How are you, my dear Ernest? What brings you up to town? What else should bring one anywhere? Eating as usual, I see, Algy!
Plot[ edit ] The story takes place on 14 February It is about two gentlemen pretending to be people other than themselves. Interwoven in their story lines are two romance-stricken ladies, each possessing an unusual allegiance to the manliness of the name Ernest.
London man-about-town Jack Worthing, who hides behind the name Ernest, is an aristocrat from the country with uncertain lineage. His friend, Algernon Moncrieff, is of moderate means and has also created an imaginary character, Bunbury. Lady Bracknell rules the roost with her heavy-handed social mores.
The story begins in London. Jack and Algy are discussing life and love. Both reveal to each other their imaginary characters, Ernest and Bunbury. Both gentlemen begin to scheme the pursuit of their loves. At tea that afternoon, Jack and Gwendolen secretly reveal their love for one another.
It is most indecorous.
Uninvited, Algy arrives from London and assumes the role of Ernest. While Algy and Cecily are getting acquainted in the parlour, Jack arrives in black mourning clothes and informs Miss Prism that his brother, Ernest, is dead.
When Algy and Cecily come out to see him, the sad news loses its believability as everyone now thinks Algy is Ernest. In pursuit of Jack, Gwendolen arrives from London and meets Cecily.
They both discover that they are engaged to Ernest, not realizing one is Jack and one is Algy. When the men arrive in the garden, the confusion is cleared up. The ladies are put off that neither one is engaged to someone named Ernest.
Lady Bracknell arrives, by train. Where is that baby? Miss Prism confesses that she inadvertently left the baby in her handbag at Victoria Station. Jack realized they are talking about him. He retrieves the handbag from his private room and shows Miss Prism.
She acknowledges that the bag is hers.
|From the SparkNotes Blog||But her mother is not happy. The Importance of Being Earnest, Part 2:|
|Men and Women in Love ThemeTracker||How are you, my dear Ernest?|
|Plot Overview||In Hertfordshire, Jack has responsibilities: For years, he has also pretended to have an irresponsible black-sheep brother named Ernest who leads a scandalous life in pursuit of pleasure and is always getting into trouble of a sort that requires Jack to rush grimly off to his assistance.|
|Practice of Brahmacharya||Sense impulses and biological urges are common to animal and man alike. Sex is one of the prominent, most important and absolutely essential aspects of human, animal as well as plant life.|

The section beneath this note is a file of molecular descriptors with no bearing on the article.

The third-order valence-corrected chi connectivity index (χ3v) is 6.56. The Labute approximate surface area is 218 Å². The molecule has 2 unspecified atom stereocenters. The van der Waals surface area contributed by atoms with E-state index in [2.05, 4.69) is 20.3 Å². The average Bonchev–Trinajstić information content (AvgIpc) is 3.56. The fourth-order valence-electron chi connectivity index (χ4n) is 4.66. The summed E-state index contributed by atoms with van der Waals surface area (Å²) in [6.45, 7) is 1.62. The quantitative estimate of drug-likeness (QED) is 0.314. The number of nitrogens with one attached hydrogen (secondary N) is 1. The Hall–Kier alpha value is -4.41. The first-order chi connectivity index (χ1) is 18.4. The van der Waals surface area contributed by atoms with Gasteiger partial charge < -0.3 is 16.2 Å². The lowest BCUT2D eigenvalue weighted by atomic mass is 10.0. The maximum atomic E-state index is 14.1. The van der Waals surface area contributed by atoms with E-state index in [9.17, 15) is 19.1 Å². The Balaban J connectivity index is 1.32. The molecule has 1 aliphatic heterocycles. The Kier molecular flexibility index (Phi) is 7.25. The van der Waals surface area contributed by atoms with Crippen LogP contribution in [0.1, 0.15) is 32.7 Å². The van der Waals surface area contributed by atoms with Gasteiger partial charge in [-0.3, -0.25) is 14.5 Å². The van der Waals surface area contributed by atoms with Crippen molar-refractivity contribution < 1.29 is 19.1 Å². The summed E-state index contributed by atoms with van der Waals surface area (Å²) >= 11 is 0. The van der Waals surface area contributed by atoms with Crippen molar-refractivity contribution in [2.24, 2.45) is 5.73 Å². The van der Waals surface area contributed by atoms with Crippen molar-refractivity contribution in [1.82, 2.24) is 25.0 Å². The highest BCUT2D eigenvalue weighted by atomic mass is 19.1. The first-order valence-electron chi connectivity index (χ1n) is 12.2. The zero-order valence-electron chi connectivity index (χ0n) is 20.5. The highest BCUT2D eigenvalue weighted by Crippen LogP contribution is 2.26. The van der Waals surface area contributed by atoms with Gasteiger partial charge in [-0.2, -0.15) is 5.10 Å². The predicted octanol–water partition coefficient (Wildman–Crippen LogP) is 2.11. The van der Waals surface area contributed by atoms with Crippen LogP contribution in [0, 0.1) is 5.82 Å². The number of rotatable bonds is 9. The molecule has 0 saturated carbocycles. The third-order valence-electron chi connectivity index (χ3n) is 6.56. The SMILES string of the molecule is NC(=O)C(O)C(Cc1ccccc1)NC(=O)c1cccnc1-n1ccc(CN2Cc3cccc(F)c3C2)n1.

|Sorry! Something went wrong!||Wilde's mother had distant Italian ancestry,  and under the pseudonym "Speranza" the Italian word for 'hope'wrote poetry for the revolutionary Young Irelanders in ; she was a lifelong Irish nationalist. A renowned philanthropist, his dispensary for the care of the city's poor at the rear of Trinity College, Dublinwas the forerunner of the Dublin Eye and Ear Hospital, now located at Adelaide Road.|
Thus it becomes apparent that his real name is also Ernest - as Lady Bracknell says, being the eldest son, he must have been named after his father.Of Wilde's plays I have only seen The Importance of Being Earnest which is wonderfully witty and ridiculous. Collected in this volume are the title play along with Lady Windermere's Fan, A Woman of No Importance, An Ideal Husband and Salome.
Love, Marriage and Romance Wilde makes it's very difficult for the reader to distinguish romance from real love. Algernon, Jack, Cecily and Gwendolen all define love differently.
Two young gentlemen living in 's England use the same pseudonym on the sly, which is fine until they fall in love with women using that name, which leads to a comedy of mistaken identities. Gwendolen’s love is conditional, based on something silly like what her lover’s name is.
She makes it clear that if his name were not Ernest, she could never love Jack. This shows that she might be mixing up real love, which is often messy, with the idealistic romances of books.
When Algernon discovers that his friend, Ernest, has created a fictional brother for whenever he needs a reason to escape dull country life, Algernon poses as the brother, resulting in ever increasing confusion.
The Importance of Being Earnest is a stinging indictment of upper class British society of the time. The ingenious play mocks the concepts of aristocracy and love in Edwardian society, and addresses the notion of treating all important matters of life with genuine and earnest triviality.